- Make whatever changes or additions you need to the information in the dialog. Note that the System Name of the edited Route may not be changed, but the User Name may be changed. Other items are as described above.
- After making changes to the Route information, click Update Route to change the selected Route. If everything is fine, a message stating "Route updated... " will be displayed in the notes box near the bottom of the window. If there is any trouble, an error message will be displayed in the notes box, and the update is stopped for you to correct the error and click Update Route again.
- Click Cancel to exit edit mode without changing the selected Route. If the Add/Edit Route window is dismissed (closed) while in edit mode, Cancel is automatically selected, and no changes are made to the selected Route.
Setting (trigger) a Route
Routes may be 'set' by clicking the Set button in the State column of the Route Table. A Route may also be set by fascia panel buttons if Sensors for these buttons are defined as control Sensors in the Route information. If a control Turnout is defined in the Route information, throwing or closing that Turnout from your physical throttle will also trigger the Route. Note that control Turnouts may be real turnouts, phantom turnouts, or internal turnouts as described below. A Route may also be triggered from a Logix, as the action of one of its conditionals. If you need more powerful logic to control your Route than provided by the Route itself, consider using a Logix.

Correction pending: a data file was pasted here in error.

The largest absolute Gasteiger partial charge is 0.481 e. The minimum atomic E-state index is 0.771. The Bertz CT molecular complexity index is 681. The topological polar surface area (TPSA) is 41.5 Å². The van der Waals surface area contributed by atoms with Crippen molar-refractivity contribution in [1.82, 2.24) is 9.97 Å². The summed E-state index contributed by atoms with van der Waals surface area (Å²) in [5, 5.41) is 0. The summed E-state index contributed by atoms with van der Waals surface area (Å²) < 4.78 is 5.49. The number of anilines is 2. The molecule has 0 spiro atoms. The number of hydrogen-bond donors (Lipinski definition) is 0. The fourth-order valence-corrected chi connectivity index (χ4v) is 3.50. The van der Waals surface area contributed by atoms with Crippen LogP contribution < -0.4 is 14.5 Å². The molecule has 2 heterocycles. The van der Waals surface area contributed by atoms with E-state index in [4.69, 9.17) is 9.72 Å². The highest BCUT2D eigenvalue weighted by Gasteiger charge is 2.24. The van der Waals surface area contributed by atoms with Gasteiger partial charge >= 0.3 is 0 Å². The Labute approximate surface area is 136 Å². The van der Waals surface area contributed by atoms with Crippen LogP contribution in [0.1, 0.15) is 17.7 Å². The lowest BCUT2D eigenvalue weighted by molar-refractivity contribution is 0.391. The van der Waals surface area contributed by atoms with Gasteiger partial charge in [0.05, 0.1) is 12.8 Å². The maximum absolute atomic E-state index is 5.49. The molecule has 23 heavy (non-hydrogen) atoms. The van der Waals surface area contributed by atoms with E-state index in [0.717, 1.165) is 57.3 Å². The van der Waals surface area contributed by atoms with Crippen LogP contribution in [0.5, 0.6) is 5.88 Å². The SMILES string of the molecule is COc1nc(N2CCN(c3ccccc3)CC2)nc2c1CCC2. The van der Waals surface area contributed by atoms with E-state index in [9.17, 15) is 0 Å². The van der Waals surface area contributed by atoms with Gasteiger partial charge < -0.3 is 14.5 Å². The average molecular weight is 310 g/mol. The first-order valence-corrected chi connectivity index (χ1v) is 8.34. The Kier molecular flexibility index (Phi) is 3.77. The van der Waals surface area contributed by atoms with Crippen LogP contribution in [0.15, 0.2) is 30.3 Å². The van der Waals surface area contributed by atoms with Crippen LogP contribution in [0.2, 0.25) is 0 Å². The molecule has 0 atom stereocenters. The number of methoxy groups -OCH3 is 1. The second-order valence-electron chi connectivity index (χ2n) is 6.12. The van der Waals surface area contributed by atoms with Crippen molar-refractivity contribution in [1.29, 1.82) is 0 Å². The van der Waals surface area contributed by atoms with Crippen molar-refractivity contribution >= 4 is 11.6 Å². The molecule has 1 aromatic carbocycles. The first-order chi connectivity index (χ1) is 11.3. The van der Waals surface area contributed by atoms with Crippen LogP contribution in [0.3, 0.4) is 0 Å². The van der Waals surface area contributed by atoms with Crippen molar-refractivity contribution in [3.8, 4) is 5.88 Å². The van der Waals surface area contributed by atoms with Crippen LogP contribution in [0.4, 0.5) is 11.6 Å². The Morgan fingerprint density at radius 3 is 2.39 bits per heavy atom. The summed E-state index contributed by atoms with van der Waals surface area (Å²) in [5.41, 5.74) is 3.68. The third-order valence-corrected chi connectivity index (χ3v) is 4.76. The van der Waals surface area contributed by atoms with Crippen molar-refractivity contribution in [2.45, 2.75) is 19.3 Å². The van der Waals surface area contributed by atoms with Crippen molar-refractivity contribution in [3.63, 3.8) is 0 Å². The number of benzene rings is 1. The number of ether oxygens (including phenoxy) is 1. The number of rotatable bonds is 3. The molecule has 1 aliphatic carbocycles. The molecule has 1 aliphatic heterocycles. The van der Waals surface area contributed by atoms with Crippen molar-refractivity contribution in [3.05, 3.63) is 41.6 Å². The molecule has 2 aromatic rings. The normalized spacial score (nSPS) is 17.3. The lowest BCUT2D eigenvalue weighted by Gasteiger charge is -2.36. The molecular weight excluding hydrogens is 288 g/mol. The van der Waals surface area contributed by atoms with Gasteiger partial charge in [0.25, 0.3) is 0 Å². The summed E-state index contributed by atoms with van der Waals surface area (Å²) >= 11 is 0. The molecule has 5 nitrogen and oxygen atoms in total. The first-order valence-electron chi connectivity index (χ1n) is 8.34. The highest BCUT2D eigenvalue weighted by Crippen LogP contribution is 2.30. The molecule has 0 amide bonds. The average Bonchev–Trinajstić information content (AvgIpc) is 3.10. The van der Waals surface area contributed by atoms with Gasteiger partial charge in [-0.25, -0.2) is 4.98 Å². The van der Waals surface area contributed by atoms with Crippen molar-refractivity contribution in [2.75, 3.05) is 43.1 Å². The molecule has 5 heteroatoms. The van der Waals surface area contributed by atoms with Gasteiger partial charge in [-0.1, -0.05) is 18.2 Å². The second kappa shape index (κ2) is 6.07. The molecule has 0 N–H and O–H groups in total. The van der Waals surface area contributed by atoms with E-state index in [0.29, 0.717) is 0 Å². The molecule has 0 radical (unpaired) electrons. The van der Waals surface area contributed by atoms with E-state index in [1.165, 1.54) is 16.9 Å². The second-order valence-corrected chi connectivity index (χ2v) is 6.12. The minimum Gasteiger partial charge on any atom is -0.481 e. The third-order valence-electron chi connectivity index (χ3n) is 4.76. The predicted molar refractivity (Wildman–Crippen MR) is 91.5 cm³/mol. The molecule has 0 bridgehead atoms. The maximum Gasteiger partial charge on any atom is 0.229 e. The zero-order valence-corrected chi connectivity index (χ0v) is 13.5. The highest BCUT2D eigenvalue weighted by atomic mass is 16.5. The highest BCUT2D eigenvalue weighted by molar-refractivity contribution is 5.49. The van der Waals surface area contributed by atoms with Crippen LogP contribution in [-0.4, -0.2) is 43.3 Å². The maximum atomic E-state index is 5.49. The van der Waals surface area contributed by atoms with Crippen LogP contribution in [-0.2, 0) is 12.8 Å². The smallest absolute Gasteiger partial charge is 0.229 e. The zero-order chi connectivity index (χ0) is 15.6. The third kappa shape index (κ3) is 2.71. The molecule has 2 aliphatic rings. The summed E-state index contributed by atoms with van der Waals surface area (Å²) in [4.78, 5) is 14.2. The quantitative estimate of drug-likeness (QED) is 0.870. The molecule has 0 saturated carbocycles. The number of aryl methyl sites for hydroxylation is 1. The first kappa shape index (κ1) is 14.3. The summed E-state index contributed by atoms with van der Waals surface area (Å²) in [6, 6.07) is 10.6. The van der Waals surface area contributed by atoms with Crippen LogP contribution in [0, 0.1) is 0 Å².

Note that enabled/disabled and 'veto' logic discussed below for control Sensors and for the control Turnout apply only to a Route's automated control mechanism. Neither 'disabled' nor 'veto' logic will prevent a Route from being set (triggered) using the Set button or from a Logix.
It's also useful to note that when a Route has been triggered and is actively sending commands to Turnouts, the Route is marked as busy until this operation is complete. A Route cannot be triggered again while it is busy, i.e. until its current operation is complete.
Saving Routes to disk
Routes are saved in your layout configuration file, along with Turnouts, Sensors, Signal Heads, Lights, etc. To store this information on disk, use Store Configuration... in the File menu at the top of the Routes Table (or other tables from the Tools menu), or select Store Panel... in the Panel menu. Note that the enabled/disabled state of each Route is not saved in the configuration file. When Routes are loaded from a configuration file, they are all enabled.